Life in space means big changes, and when Molly moves to an underground room on the moon along with her mom and her little brother, Luke, there are many new things to discover. Molly uses her imagination to make the most of her family’s limited resources. She creates a fort, a cape and a tea set out of some packing crates, a solar panel cover and a couple of old tin cans. But when Luke wants to play with Molly’s toys, Molly encounters one lesson that’s just as hard to learn on the moon as it is on Earth.
Illustrator Diana Mayo’s art is an intriguing study in contrasts. She envisions the moon as a world that seems both strange and familiar, vast but confined, cozy yet intensely isolated. The deep blue color palette of her mixed media images feels appropriately lunar and a little mysterious. A string of lights draped over Molly’s fort casts a warm glow that tempers the sense of loneliness amid the vacuum of space.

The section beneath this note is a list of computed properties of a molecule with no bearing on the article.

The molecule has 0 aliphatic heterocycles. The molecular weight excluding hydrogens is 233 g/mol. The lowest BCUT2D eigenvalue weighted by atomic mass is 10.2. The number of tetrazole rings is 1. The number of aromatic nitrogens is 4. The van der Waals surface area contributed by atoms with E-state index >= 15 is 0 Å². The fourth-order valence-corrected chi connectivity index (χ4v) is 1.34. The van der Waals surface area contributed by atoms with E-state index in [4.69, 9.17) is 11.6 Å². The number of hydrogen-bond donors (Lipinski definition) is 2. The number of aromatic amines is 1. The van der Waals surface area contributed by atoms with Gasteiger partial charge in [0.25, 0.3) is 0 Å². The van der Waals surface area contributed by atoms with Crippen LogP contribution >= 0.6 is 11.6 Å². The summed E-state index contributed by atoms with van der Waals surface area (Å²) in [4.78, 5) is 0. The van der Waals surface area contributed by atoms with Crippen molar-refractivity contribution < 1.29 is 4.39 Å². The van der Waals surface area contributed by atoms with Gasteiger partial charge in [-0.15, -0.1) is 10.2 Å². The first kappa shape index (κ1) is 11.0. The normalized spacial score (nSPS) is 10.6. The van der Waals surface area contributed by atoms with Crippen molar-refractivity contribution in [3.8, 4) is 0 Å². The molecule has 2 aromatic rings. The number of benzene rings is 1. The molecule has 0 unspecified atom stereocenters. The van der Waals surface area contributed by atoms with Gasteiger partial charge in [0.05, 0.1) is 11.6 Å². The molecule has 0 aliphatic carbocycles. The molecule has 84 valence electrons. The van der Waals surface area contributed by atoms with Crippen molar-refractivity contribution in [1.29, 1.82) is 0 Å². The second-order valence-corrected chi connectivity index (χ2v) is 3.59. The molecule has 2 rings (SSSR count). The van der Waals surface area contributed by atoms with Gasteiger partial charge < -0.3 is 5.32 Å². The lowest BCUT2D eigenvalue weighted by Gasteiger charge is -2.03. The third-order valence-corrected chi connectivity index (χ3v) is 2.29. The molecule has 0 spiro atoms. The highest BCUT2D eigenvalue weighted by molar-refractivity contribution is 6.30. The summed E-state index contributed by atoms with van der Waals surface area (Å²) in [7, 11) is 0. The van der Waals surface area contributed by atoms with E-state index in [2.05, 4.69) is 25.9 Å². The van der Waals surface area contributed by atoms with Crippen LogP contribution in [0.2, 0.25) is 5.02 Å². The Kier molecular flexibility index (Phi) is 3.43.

Mayo demonstrates her skill for visual storytelling as she employs a variety of perspectives to create the atmosphere (or lack thereof) of life inside this tiny underground room. As Molly’s mom unpacks early on, two red buttons escape from a sewing box; they can be seen floating in every scene in the book, a clever nod to the moon’s decreased gravitational pull.
Author Mary Robinette Kowal places readers right alongside Molly as the girl puts her powers of invention to good use. Although older readers may interpret Molly’s family’s lunar journey as a metaphor for a myriad of scenarios such as illness, relocation or homelessness, younger readers may ask more practical questions: Why are Molly and her family on the moon? What will they eat on the moon? How will they get back to Earth? An author’s note answers some of these questions but will likely fuel even more.
Molly on the Moon is a sweet reminder that everything is better with a friend—and that a little ingenuity and compassion can lift any situation, regardless of gravity.